As you know, the purpose of power factor correction is simply to decrease our apparent power usage, making it equal to (ideally) our real power usage.

The problem with series capacitors

With a series capacitor, the voltage seen by our load would become $$V_L = V_S\left|\frac{Z_L}{Z_C + Z_L}\right|$$

But, to prevent overvoltage/undervoltage problems (among other things!), we must ensure that $$V_L = V_S \Longrightarrow \left|Z_C+Z_L\right| = \left|Z_L\right|$$

which, thereby, defeats the whole point of power factor correction altogether! That is, since our total impedance stays the same as before, we still end up drawing the exact same amount of apparent power as before! So, we win absolutely nothing with this approach to power factor correction.

The benefit of parallel capacitors

With a parallel capacitor, our load always sees the full voltage \$V_{S}\$ anyway.

So, to correct the power factor, an ideal parallel capacitor will simply make $$\operatorname{Im}\left(\frac{Z_CZ_L}{Z_C+Z_L}\right) = 0 \Longrightarrow C=\frac{L}{\left|Z_L\right|^2}$$ for a new total impedance of $$\left|\frac{Z_CZ_L}{Z_C + Z_L}\right| = \frac{\left|Z_L\right|^2}{R_L} > \left|Z_L\right|$$ which means we'll draw less apparent power than before -- thus, satisfying the objectives of power factor correction!

But, what about real capacitors?

Even though all real capacitors have some \$R_C > 0\$, the above calculations should be still be valid as long as \$R_C \ll \left|Z_L\right|\$.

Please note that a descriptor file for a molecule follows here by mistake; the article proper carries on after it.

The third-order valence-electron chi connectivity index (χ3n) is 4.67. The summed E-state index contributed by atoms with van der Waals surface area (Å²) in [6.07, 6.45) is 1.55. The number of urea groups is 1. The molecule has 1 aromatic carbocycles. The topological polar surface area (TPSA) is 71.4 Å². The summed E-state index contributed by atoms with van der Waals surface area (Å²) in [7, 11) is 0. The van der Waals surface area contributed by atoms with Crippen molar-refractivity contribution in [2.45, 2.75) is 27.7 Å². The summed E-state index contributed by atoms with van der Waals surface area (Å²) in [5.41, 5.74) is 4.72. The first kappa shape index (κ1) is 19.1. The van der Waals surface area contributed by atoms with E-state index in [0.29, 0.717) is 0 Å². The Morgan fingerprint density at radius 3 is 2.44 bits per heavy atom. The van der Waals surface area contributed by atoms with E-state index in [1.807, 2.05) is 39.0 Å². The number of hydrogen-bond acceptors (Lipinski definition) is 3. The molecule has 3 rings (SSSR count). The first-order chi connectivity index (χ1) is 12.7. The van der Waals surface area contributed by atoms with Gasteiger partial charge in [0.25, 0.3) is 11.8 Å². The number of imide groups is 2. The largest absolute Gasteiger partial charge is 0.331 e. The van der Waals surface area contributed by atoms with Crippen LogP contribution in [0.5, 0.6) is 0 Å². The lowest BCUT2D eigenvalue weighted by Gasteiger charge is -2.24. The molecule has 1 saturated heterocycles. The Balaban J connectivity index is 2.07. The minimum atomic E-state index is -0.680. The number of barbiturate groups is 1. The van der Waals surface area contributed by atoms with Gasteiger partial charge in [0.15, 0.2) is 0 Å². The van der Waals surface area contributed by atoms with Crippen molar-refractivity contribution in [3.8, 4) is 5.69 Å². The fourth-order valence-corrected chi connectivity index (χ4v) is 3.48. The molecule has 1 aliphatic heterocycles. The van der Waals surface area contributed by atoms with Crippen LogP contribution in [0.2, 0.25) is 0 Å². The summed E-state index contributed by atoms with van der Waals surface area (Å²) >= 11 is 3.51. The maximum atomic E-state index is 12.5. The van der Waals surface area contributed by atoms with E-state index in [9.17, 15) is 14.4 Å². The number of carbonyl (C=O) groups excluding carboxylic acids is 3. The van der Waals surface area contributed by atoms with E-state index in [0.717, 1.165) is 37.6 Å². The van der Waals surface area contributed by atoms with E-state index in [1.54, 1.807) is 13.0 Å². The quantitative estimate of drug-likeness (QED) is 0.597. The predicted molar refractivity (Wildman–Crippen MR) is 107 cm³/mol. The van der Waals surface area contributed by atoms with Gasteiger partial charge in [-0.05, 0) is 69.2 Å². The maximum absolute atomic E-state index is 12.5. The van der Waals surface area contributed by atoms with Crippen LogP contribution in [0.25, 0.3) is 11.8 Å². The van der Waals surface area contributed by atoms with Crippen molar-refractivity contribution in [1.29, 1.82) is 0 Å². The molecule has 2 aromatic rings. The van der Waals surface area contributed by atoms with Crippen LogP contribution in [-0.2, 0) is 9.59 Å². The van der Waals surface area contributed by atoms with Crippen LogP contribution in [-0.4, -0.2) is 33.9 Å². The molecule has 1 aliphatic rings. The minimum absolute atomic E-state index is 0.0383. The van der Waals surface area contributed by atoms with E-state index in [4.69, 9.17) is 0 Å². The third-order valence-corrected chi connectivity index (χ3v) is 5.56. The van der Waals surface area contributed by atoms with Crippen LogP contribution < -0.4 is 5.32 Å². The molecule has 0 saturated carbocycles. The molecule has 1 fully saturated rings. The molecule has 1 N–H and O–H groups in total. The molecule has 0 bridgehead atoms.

But, even with high values of \$R_C\$, there is still value in doing power factor correction! The only difference is that now we're no longer seeking a power factor of 1 ("unity"), since now we also have to take into account the real power usage of our "real" capacitor as well.

So, for a capacitor with a large \$R_C>0\$, we would make $$C_{real} = \frac{\left|Z_L\right|\sqrt{\left|Z_L\right|^2+4R_C\left(R_C+R_L\right)}-\left|Z_L\right|^2-2R_CR_L}{2w^2R_C^2L}$$

The resulting total impedance will still be greater than our original \$\left|Z_L\right|\$, and, consequently, our apparent power usage still gets reduced!

Furthermore, note that $$ \lim\limits_{R_C\to 0} C_{real} = C_{ideal} = \frac{L}{\left|Z_L\right|^2}$$ is also the same value as we had calculated for an ideal capacitor before.

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if you put series you will create distorted output (limiting the current) which is why in cheaper led bulb the controller output is only Mylar Cap.

if you put parallel both L and N will surpresed against high amperage reactance power from the load. capacitor in AC parallel for PFC working like dampening the load. yes it's charging and giving output in the next cycle so your reactance power decreasing.

if you keep both series you will get current very limited by capability of your capacitor which in many cases will be blown out by overheat occurred by current flowing through it.

if you want to lower inrush current you can try NTC in series with line. it will giving you protection against high amperage starting.